Thursday, August 13, 2009

How the Greek gods measure up

What was Vicki Hertzberg, an expert in biostatistics and bioinformatics, doing on a remote Greek island this summer? She tells all:

"Well, this came about because my friend and colleague Bonna Wescoat approached me about a statistical question regarding the architecture of the Sanctuary of the Great Gods. Since the Sanctuary was the home of a secret cult, and the pain of revealing the secrets was death, we know very little about it. So how can we use the physical evidence to learn more about the Sanctuary, the cult, as well as classical and Hellenistic Greece?
"In general, Bonna wants to know if there are architectural characteristics about the buildings here that we can ascertain from the measurements of the remaining blocks from which we can make inferences. The particular questions are can we infer the quantum measurement (ie the unit of measurement of distance, such as our modern foot or meter) used in design and construction of these buildings and can we differentiate quanta between buildings (for instance the Hieron and the Dedication of Phillip II and Alexander IV) and/or between building styles (for instance, Ionic vs Doric). From this we might be able to learn more about the architect.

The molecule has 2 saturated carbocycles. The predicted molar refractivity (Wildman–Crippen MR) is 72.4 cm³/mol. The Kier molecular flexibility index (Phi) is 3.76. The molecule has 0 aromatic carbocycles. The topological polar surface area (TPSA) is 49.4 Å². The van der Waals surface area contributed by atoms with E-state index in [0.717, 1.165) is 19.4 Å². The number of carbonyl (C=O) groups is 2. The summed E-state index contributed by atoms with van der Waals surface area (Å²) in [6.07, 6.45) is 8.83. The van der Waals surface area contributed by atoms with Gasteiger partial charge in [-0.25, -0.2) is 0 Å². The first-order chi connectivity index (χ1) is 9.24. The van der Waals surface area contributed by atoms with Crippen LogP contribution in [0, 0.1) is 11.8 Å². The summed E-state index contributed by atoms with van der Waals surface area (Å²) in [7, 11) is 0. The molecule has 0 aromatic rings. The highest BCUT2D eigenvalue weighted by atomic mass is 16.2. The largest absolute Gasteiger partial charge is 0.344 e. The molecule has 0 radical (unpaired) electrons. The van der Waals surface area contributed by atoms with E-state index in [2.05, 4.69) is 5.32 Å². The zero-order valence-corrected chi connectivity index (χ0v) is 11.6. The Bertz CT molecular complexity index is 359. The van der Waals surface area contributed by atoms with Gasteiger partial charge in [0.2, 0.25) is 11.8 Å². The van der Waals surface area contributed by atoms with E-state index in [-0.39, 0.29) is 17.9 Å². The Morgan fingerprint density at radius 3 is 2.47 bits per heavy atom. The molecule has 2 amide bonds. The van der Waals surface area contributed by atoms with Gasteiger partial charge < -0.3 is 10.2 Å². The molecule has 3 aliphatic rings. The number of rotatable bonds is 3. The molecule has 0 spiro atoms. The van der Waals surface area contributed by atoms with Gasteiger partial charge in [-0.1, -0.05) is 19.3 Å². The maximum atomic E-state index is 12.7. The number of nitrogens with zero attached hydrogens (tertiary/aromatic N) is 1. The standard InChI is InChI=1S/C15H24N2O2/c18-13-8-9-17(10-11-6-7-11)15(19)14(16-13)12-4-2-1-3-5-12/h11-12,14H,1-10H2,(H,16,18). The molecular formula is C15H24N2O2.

"Although both the Romans and the Egyptians had fairly standardized units of measurement, the Greeks did not."

See and read more about Hertzberg's adventures, and how computer science students are helping solve the mystery, on her blog "Going on a Quantum Hunt."

You may also want to check out Wescoat's blog, "Framing the Mysteries in the Sanctuary of the Great Gods."

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